As a foster parent, make sure you have complete and detailed information about the educational rights of the children you foster and the process for obtaining appropriate
education and special educational services.

You may request an evaluation for a child if you suspect that he or she has a disability which affects his or her ability to be successful in school. Ideally, you should make this request along with the child’s parents and the child’s social worker.

If the child you foster has an IEP and is involved in special educational services, it’s even more important to stay in good communication with the child’s teachers, the special education teachers and aides, guidance counselors, school social worker, administration and anyone else who is involved regularly with the child.

If your child has been identified as having an IEP and has been in special education in a previous school prior to a new placement, an evaluation is given to the new foster parents by the social worker. It’s the responsibility of the new school to request the records. If there’s an IEP, the law mandates continuity of special educational services for the child by the new school.

Complex laws govern the IEP process. However, there are excellent resources at the state and national level to help foster parents understand this process. Many can be
accessed through our center. These excellent resources help foster parents navigate through the complexities of the assessment and IEP process.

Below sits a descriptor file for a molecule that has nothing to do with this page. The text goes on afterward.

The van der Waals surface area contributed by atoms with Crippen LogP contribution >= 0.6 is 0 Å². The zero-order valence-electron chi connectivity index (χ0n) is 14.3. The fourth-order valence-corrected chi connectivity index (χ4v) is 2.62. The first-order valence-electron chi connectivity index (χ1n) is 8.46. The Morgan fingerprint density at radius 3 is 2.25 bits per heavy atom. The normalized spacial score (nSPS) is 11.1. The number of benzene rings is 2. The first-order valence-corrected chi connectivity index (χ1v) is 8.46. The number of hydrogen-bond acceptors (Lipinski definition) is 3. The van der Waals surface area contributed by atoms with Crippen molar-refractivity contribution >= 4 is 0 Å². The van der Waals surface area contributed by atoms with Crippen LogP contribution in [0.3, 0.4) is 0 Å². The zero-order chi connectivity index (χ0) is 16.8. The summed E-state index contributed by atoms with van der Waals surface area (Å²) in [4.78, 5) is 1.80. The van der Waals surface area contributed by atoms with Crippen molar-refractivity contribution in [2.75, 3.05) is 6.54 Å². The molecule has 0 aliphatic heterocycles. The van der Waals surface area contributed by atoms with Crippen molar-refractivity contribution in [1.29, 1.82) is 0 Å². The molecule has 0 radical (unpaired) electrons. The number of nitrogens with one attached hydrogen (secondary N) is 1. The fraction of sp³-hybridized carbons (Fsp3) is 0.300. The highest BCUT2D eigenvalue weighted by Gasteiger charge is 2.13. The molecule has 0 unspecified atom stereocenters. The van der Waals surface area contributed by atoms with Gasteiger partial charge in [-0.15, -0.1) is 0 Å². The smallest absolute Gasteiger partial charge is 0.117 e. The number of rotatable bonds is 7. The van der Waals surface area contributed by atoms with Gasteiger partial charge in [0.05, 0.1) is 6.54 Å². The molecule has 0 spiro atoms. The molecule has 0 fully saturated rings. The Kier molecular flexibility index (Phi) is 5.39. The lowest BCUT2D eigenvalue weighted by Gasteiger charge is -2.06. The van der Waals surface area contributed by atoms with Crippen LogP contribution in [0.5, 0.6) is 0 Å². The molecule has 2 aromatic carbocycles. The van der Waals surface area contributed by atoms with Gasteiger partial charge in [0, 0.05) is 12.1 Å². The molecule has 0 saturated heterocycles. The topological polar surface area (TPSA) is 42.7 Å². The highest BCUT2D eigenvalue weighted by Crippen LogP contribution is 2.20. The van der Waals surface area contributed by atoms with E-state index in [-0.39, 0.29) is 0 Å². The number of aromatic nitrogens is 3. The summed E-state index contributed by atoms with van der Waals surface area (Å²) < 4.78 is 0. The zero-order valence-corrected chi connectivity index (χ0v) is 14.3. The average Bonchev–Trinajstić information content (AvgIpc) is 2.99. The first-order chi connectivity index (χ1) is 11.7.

One excellent resource is the Wisconsin Family Assistance Center for Education, Training & Support, Inc. or FACETS. You can reach them at 877-374-4677, or at: (More resources below.)

Know that you are an important link in meeting the special educational needs of the children you foster. Your daily support and encouragement can make all the difference in the educational achievement of these vulnerable children.

The following materials are available through our lending library.


  • Every Child Deserves a Chance: A Parent’s Welcome to the Special Education Process
  • S.A.F.E. at School
  • Writing Measurable IEP Goals & Objectives
  • Our Labeled Children: What Every Parent and Teacher Needs to Know About Learning Disabilities

Other Helpful Tip Sheets

Other Resources

Wisconsin Agencies

Wisconsin Department of Public Instruction
(800) 441-4563
TTY: (608) 267-2427
Fax: (608) 267-3746

Wisconsin Family Assistance Center for Education, Training and Support (WI FACETS)
(414) 374-4645
(877) 374-4677 (toll-free)
TDD: (414) 374-4635
Fax: 414-374-4655

Wisconsin Statewide Parent-Educator Initiative (WSPEI)
(877) 844-4925 (toll-free)

Wisconsin Special Education Mediation System (WSEMS)
(888) 298-3857 (toll-free)
Fax: (262) 538-1348
(262) 538-1618 (TTY)

Disability Rights Wisconsin (DRW)
(608) 267-0214
(800) 928-8778

Legal Action of Wisconsin
(414) 278-7722

National Agencies

Office of Special Education and Rehabilitative Services
(800) 872-5327
TTY: 800-437-0833
Fax: (202) 401-0689

Copyright © 2018 Coalition for Children | Youth | Families, formerly Adoption Resources of WI